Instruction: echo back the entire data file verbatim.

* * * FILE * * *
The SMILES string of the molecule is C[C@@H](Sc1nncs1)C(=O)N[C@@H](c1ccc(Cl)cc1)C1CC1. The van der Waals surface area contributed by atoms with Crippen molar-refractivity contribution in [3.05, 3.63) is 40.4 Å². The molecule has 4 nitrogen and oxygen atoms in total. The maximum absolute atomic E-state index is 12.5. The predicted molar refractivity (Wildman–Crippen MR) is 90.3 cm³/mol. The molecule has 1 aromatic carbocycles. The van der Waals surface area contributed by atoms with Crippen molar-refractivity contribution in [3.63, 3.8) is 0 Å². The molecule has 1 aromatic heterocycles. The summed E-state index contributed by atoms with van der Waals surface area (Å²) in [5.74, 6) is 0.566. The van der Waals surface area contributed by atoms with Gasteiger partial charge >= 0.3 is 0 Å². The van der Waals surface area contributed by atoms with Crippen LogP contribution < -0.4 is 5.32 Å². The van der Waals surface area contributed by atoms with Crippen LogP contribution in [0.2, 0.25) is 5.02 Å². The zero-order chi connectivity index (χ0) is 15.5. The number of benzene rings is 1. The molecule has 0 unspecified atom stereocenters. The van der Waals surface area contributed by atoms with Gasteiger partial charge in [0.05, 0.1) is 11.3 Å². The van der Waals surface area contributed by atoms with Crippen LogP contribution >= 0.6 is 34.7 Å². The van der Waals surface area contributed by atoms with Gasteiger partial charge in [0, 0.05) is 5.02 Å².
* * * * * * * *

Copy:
The SMILES string of the molecule is C[C@@H](Sc1nncs1)C(=O)N[C@@H](c1ccc(Cl)cc1)C1CC1. The van der Waals surface area contributed by atoms with Crippen molar-refractivity contribution in [3.05, 3.63) is 40.4 Å². The molecule has 4 nitrogen and oxygen atoms in total. The maximum absolute atomic E-state index is 12.5. The predicted molar refractivity (Wildman–Crippen MR) is 90.3 cm³/mol. The molecule has 1 aromatic carbocycles. The van der Waals surface area contributed by atoms with Crippen molar-refractivity contribution in [3.63, 3.8) is 0 Å². The molecule has 1 aromatic heterocycles. The summed E-state index contributed by atoms with van der Waals surface area (Å²) in [5.74, 6) is 0.566. The van der Waals surface area contributed by atoms with Gasteiger partial charge >= 0.3 is 0 Å². The van der Waals surface area contributed by atoms with Crippen LogP contribution < -0.4 is 5.32 Å². The van der Waals surface area contributed by atoms with Crippen LogP contribution in [0.2, 0.25) is 5.02 Å². The zero-order chi connectivity index (χ0) is 15.5. The number of benzene rings is 1. The molecule has 0 unspecified atom stereocenters. The van der Waals surface area contributed by atoms with Gasteiger partial charge in [0.05, 0.1) is 11.3 Å². The van der Waals surface area contributed by atoms with Crippen LogP contribution >= 0.6 is 34.7 Å². The van der Waals surface area contributed by atoms with Gasteiger partial charge in [0, 0.05) is 5.02 Å².